(originally aired December 15, 2002)
I’ll reiterate what I’ve said in the past, that while “Brother From Another Series” feels like a suitable finale for Sideshow Bob, it doesn’t mean that they couldn’t bring him back. The plot conceit here is actually ripe with potential, and could have been perfect as a return for Bob (we’re just ignoring “Day of the Jackanapes” here, I’m sure none of you mind.) Now somewhat rehabilitated, Bob uses his intellect and experience as a criminal to help uncover an assailant after a member of the Simpson family, bringing him within close quarters of his archenemy Bart, that would actually work. But it doesn’t. It absolutely doesn’t, at least not the way they do it here. Brain dead Homer overload, a complete lack of focus and the complete sullying of one of the greatest, most classic one-off characters kills this episode completely. We start with a family trip to a sauna, which is virtually joke-free, ending in an unidentified man trying to kill Homer by locking him in a steam room. When the police are inept to finding the perpetrator, as expected, there’s only one man they can turn to: Sideshow Bob, who agrees to help in exchange for first pick in the prison production of Man of La Mancha. At least that’s in character.
Strike one: the Simpsons are given a button that will activate a shock collar on Bob if he steps out of line. How often do you think they use that? Many, many times, in a lot of cases just used as a joke for joke’s sake, provoked by absolutely nothing. Even Marge does it once, which is completely outside her character. Speaking of, do you really think she would be okay letting a man who on multiple occasions has tried to kill her son into her house? But that’s the way it is with these later seasons: Marge, and to an extent Lisa, are mostly silent observers on the side lines while the Simpson men get into wacky antics. And by Simpson men, I usually mean Homer. Despite Bob and Bart’s history, the two have barely any interaction in this episode. It’s all about Homer, who is just a complete moron from beginning to end, more so than normal. He starts by listing off his enemies to Bob, which he has a lot of, most of which he names are from the last five seasons. Once a regular average man, now all of a sudden he has a laundry list of people who want him dead. Then Bob sets up a trap with a dummy Homer on the lawn, who is quickly brutally attacked by various members of the community. Patty and Selma drive by, chuck a cinder block at the dummy, ripping its head off, and drive off. Marge’s reaction to seeing her sisters seemingly murder her husband? “These are Homer’s friends and family, they don’t want him dead. They just want him to suffer.” Then Homer tackles his own dummy, like a mentally insane person. Bob asks the others, “None of this seems odd to you?” I feel I don’t need to say anything at this point.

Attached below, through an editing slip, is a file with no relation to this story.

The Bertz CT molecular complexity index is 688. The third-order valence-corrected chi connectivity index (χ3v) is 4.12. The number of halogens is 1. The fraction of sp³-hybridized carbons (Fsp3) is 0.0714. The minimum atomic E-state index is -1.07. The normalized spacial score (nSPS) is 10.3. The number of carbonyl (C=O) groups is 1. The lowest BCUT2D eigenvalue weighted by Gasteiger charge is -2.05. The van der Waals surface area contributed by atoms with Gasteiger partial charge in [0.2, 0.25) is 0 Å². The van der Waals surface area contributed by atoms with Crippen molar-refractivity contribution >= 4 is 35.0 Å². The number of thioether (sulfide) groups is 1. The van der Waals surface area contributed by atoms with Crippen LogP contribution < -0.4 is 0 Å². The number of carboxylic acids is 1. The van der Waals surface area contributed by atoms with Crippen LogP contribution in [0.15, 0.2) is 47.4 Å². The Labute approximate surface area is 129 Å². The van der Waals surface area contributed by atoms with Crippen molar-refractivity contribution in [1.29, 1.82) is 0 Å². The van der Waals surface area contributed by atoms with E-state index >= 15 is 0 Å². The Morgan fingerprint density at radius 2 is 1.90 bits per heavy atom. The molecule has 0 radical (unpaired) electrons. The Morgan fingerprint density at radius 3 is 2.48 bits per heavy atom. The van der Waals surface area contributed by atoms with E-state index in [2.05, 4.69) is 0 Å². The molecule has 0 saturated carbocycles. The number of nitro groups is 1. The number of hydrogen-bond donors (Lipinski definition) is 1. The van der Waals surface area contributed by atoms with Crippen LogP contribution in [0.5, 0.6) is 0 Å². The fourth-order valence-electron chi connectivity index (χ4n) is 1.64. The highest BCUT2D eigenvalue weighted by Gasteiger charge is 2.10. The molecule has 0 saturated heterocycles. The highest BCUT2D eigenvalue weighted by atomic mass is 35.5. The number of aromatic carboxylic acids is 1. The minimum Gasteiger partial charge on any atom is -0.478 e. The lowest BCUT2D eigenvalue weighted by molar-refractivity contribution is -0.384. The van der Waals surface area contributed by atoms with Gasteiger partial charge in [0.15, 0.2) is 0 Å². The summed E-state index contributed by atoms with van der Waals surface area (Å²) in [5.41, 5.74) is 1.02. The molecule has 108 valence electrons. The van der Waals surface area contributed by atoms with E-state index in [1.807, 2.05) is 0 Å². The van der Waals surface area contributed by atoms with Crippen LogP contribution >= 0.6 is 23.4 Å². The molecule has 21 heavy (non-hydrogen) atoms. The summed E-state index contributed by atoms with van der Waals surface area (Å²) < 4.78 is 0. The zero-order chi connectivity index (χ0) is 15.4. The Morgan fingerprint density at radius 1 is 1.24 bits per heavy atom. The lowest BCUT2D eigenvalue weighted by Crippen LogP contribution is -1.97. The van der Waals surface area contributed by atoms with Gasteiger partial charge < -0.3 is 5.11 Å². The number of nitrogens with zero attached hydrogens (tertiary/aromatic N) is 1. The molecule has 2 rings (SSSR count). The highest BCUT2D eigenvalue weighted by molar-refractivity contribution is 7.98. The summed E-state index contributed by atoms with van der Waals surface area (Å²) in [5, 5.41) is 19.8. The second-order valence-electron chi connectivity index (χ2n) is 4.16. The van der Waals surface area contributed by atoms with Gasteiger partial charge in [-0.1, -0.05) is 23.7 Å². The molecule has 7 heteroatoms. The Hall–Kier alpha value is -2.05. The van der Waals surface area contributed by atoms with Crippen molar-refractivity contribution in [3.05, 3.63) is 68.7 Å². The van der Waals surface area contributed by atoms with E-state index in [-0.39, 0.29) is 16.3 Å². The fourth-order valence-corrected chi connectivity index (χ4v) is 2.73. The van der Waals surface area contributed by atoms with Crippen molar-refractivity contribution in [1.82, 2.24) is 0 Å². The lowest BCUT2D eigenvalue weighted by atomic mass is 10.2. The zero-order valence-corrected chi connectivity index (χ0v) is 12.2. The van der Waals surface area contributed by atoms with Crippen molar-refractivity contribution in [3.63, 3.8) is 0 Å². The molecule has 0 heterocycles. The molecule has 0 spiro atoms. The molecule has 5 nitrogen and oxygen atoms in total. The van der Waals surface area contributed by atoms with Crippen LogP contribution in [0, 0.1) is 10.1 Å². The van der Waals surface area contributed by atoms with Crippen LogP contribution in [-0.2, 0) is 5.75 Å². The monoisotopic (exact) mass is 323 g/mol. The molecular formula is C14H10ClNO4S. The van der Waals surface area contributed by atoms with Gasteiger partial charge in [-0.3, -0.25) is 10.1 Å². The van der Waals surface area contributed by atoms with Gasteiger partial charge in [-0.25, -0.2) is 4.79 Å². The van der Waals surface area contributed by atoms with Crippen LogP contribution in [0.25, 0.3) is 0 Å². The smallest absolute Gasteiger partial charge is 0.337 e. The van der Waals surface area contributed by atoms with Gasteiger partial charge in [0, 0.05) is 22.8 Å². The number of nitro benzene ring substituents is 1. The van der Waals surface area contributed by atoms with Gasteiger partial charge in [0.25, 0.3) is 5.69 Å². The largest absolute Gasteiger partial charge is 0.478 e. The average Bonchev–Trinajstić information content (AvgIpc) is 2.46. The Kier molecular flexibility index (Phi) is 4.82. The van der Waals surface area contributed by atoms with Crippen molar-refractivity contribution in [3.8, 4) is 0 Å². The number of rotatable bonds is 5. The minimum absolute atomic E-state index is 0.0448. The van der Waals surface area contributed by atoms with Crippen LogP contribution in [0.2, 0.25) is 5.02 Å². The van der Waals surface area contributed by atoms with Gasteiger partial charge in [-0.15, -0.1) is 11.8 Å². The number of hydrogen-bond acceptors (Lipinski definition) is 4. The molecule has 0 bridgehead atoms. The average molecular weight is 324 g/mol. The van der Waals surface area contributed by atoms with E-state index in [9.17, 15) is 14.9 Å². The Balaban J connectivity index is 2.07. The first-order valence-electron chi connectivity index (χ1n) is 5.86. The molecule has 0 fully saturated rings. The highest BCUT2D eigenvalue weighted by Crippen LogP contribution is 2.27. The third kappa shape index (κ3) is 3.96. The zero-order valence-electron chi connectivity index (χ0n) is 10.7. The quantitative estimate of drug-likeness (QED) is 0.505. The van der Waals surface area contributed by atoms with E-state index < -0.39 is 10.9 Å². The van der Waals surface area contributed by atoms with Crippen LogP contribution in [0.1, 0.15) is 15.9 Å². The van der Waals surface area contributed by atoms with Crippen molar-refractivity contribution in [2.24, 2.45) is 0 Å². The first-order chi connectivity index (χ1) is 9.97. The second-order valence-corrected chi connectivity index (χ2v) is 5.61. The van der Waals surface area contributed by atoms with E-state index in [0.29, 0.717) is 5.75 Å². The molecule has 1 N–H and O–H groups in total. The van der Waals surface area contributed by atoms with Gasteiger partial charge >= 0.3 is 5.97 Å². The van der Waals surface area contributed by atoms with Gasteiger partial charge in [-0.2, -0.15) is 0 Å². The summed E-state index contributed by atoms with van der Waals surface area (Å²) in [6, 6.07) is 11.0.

So even though at the start of the scene Bob has been watching fall preview week, Homer is made king of the Mardi Gras parade, as a result of someone stuffing the ballot box with his name. During the festivities, it turns out the brake lines of his float have been cut, just in time for Bob to finally put the pieces together of who the culprit is. Turns out it’s none other than… Frank Grimes, Jr. It’s not really a mystery as there’s no way to get us to this point, but besides that, as a fan, I knew something was up when we saw the guy earlier and he looked and sounded exactly like Grimes. So he wants revenge for his father’s death due to Homer’s idiocy. But Grimes was never married, right? “He happened to like hookers, okay?” Frank Grimes, the serious, button-down self-made man, knocking up a hooker? Okay, great. Why not make it his brother? Steve Grimes? It would be just as dumb, but at least I can buy that. Maybe. Whatever. We end with Bob finally about to kill Bart, but realizing he can’t; as he explains in song, he’s become more invigorated with the thrill of the hunt than the actual hunt itself. So at this point the Bob series is really over, as we’ve seen that he literally cannot kill Bart, beyond the reason that the show would be over. But he’d be back again and again, extending his aims to the entire Simpson family, even though we know that it will absolutely never, ever happen. An atrocious episode; Bob was better left staying down.